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Apple privacy moves spur businesses to rethink digital ads, newsletters

Posted by Kanika Sinha

July 12, 2021

In a move framed as giving iPhone and iPad users broader control over privacy, Apple has rolled out new features that have sent the digital advertising ecosystem into upheaval.

Apple first roiled the digital-ad industry by curbing in-app tracking with its App Tracking Transparency program or ATT, which took effect April 26 and requires users be asked for permission in order to track them across apps and websites owned by other companies.

More recently, the tech giant unveiled its Mail Privacy Protection or MPP initiative at its Worldwide Developers Conference in June, which is expected to create severe disruptions for email newsletter publishers and email marketers when it is released with iOS 15.

What ATT and MPP change

App Tracking Transparency: This privacy setting effectively restricts apps from collecting information from iPhone and iPad users and then sharing it across apps and websites owned by other companies without their consent. While tracking previously transpired by default, now app developers must get users’ permission. The change hasdecimated the revenue stream for advertisers, app developers and measurement companies that came to rely on granular user data. In particular, digital advertisers count on selling targeted advertising, but they can’t use existing ad attribution and event methods to compile behavioral and device data for users who opt out.

Mail Privacy Protection: This feature restricts senders from using invisible pixels within emails to collect and track information about the recipient. MPP helps users to mask their IP address, location as well as hide whether they opened a particular email.

In the email newsletter and email marketing industries, it is standard practice to employ hidden pixels that gauge subscriber behavior and tag their campaign performance. MPP deprives them of this quintessential metric they rely on for selling advertising to businesses. And as more users embrace this anti-tracking feature, it will hold broader ramifications for email newsletter publishers, advertisers, email marketers and ad-tech companies.

Few Apple users are opting in to tracking  

Apple’s ATT initiative has put a crimp in Facebook's ad models by effectively negating the ability to track users beyond the app. According to recent data collected by analytic app firm Flurry, only 7% of iOS users have opted in to being tracked online.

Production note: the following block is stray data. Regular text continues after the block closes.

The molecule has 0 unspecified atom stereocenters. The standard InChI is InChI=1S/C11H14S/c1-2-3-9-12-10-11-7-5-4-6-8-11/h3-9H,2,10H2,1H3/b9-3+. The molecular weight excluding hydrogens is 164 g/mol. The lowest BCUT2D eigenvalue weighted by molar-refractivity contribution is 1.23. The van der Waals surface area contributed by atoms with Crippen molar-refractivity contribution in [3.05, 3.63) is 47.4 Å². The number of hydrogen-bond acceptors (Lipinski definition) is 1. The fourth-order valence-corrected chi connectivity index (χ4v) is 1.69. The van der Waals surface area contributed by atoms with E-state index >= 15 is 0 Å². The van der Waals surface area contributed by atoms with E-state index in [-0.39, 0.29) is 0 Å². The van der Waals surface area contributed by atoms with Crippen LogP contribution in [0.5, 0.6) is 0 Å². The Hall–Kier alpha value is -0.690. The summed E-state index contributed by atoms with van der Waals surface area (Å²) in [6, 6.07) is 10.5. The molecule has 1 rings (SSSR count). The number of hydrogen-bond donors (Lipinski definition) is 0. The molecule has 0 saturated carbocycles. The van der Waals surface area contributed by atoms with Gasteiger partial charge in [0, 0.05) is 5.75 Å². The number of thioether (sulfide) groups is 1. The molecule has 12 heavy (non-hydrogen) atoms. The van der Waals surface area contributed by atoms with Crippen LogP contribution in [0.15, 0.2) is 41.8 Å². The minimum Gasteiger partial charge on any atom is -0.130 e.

With the de facto leader of online advertising already feeling the heat from ATT, the newsletter industry is now jittery about Apple’s latest privacy setting, the MPP.

Additionally, Apple dominates the email ecosystem, with 60% of all email accounts opened in its software. This makes changes triggered by MPP all the more significant for every player in the advertising world, including publishers and agencies.

What’s ahead for digital publishers

Whether it spells the end of online advertising or something else is uncertain, but Apple’s recent decisions are likely to usher in a wave of innovation in the industry. Many advertisers are already shifting their spending toward Android device users, and prices for ads targeting iOS users have fallen.

The ATT initiative has spurred online advertisers to hit the reset button and come up with a strategy that will allow them to thrive without unfettered access to users’ data at its core.

The same goes for ad-based newsletters post-MPP. With their traditional benchmark gone and no open rates available, publishers will need to transition away from user-centric models to find new metrics to understand their audiences and alternative analytics solutions to measure the ad performance.

In the wake of these disruptions, some businesses are reconsidering their advertising spend. A number are planning to hold back altogether until another effective way to measure the results of their campaigns is available.


Kanika Sinha
Kanika Sinha

Kanika is an enthusiastic content writer who craves to push the boundaries and explore uncharted territories. With her exceptional writing skills and in-depth knowledge of business-to-business dynamics, she creates compelling narratives that help businesses achieve tangible ROI. When not hunched over the keyboard, you can find her sweating it out in the gym, or indulging in a marathon of adorable movies with her young son.

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